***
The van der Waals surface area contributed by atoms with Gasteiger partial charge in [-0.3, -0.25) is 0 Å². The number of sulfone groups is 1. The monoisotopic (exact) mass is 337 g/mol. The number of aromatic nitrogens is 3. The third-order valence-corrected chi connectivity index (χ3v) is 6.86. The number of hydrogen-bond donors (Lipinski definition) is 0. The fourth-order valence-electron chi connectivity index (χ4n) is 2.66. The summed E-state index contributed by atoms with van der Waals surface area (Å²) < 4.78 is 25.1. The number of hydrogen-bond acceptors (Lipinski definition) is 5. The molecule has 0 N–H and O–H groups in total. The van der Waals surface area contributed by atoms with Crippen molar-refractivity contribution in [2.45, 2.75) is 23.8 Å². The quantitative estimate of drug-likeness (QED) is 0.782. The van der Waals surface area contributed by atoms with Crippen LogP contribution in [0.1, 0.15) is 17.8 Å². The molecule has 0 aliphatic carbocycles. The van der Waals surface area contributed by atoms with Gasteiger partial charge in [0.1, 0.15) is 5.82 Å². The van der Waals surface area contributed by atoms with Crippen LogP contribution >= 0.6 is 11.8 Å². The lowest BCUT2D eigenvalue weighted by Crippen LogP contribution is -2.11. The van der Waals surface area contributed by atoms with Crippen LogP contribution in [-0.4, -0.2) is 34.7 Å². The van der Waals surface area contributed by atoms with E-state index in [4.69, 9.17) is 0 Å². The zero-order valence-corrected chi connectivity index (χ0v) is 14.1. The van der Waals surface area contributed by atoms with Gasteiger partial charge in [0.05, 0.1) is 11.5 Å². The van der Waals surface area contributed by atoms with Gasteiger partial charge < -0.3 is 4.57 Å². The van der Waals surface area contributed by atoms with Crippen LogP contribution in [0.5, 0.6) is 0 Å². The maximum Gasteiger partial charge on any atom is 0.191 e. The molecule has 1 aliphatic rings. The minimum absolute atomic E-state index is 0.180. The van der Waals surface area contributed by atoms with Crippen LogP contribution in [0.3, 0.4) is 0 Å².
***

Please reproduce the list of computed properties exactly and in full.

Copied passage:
The van der Waals surface area contributed by atoms with Gasteiger partial charge in [-0.3, -0.25) is 0 Å². The number of sulfone groups is 1. The monoisotopic (exact) mass is 337 g/mol. The number of aromatic nitrogens is 3. The third-order valence-corrected chi connectivity index (χ3v) is 6.86. The number of hydrogen-bond donors (Lipinski definition) is 0. The fourth-order valence-electron chi connectivity index (χ4n) is 2.66. The summed E-state index contributed by atoms with van der Waals surface area (Å²) < 4.78 is 25.1. The number of hydrogen-bond acceptors (Lipinski definition) is 5. The molecule has 0 N–H and O–H groups in total. The van der Waals surface area contributed by atoms with Crippen molar-refractivity contribution in [2.45, 2.75) is 23.8 Å². The quantitative estimate of drug-likeness (QED) is 0.782. The van der Waals surface area contributed by atoms with Crippen LogP contribution in [0.1, 0.15) is 17.8 Å². The molecule has 0 aliphatic carbocycles. The van der Waals surface area contributed by atoms with Gasteiger partial charge in [0.1, 0.15) is 5.82 Å². The van der Waals surface area contributed by atoms with Crippen LogP contribution >= 0.6 is 11.8 Å². The lowest BCUT2D eigenvalue weighted by Crippen LogP contribution is -2.11. The van der Waals surface area contributed by atoms with Crippen LogP contribution in [-0.4, -0.2) is 34.7 Å². The van der Waals surface area contributed by atoms with E-state index in [4.69, 9.17) is 0 Å². The zero-order valence-corrected chi connectivity index (χ0v) is 14.1. The van der Waals surface area contributed by atoms with Gasteiger partial charge in [0.05, 0.1) is 11.5 Å². The van der Waals surface area contributed by atoms with Gasteiger partial charge < -0.3 is 4.57 Å². The van der Waals surface area contributed by atoms with Crippen LogP contribution in [0.5, 0.6) is 0 Å². The maximum Gasteiger partial charge on any atom is 0.191 e. The molecule has 1 aliphatic rings. The minimum absolute atomic E-state index is 0.180. The van der Waals surface area contributed by atoms with Crippen LogP contribution in [0.3, 0.4) is 0 Å².